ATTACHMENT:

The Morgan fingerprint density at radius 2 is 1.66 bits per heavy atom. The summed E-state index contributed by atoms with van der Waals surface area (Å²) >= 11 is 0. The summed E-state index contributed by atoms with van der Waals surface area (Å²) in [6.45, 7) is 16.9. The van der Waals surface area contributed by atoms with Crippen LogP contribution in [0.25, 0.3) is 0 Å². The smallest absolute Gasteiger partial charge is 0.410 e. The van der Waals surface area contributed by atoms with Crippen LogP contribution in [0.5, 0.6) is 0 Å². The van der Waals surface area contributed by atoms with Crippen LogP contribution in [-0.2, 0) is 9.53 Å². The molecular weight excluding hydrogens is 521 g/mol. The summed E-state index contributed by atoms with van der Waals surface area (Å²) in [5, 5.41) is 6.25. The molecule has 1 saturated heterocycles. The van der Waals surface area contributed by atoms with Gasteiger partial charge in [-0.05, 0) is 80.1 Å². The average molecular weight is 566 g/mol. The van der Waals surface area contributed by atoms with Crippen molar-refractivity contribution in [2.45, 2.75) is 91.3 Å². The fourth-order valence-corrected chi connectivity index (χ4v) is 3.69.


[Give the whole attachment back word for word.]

The Morgan fingerprint density at radius 2 is 1.66 bits per heavy atom. The summed E-state index contributed by atoms with van der Waals surface area (Å²) >= 11 is 0. The summed E-state index contributed by atoms with van der Waals surface area (Å²) in [6.45, 7) is 16.9. The van der Waals surface area contributed by atoms with Crippen LogP contribution in [0.25, 0.3) is 0 Å². The smallest absolute Gasteiger partial charge is 0.410 e. The van der Waals surface area contributed by atoms with Crippen LogP contribution in [0.5, 0.6) is 0 Å². The van der Waals surface area contributed by atoms with Crippen LogP contribution in [-0.2, 0) is 9.53 Å². The molecular weight excluding hydrogens is 521 g/mol. The summed E-state index contributed by atoms with van der Waals surface area (Å²) in [5, 5.41) is 6.25. The molecule has 1 saturated heterocycles. The van der Waals surface area contributed by atoms with Gasteiger partial charge in [-0.05, 0) is 80.1 Å². The average molecular weight is 566 g/mol. The van der Waals surface area contributed by atoms with Crippen molar-refractivity contribution in [2.45, 2.75) is 91.3 Å². The fourth-order valence-corrected chi connectivity index (χ4v) is 3.69.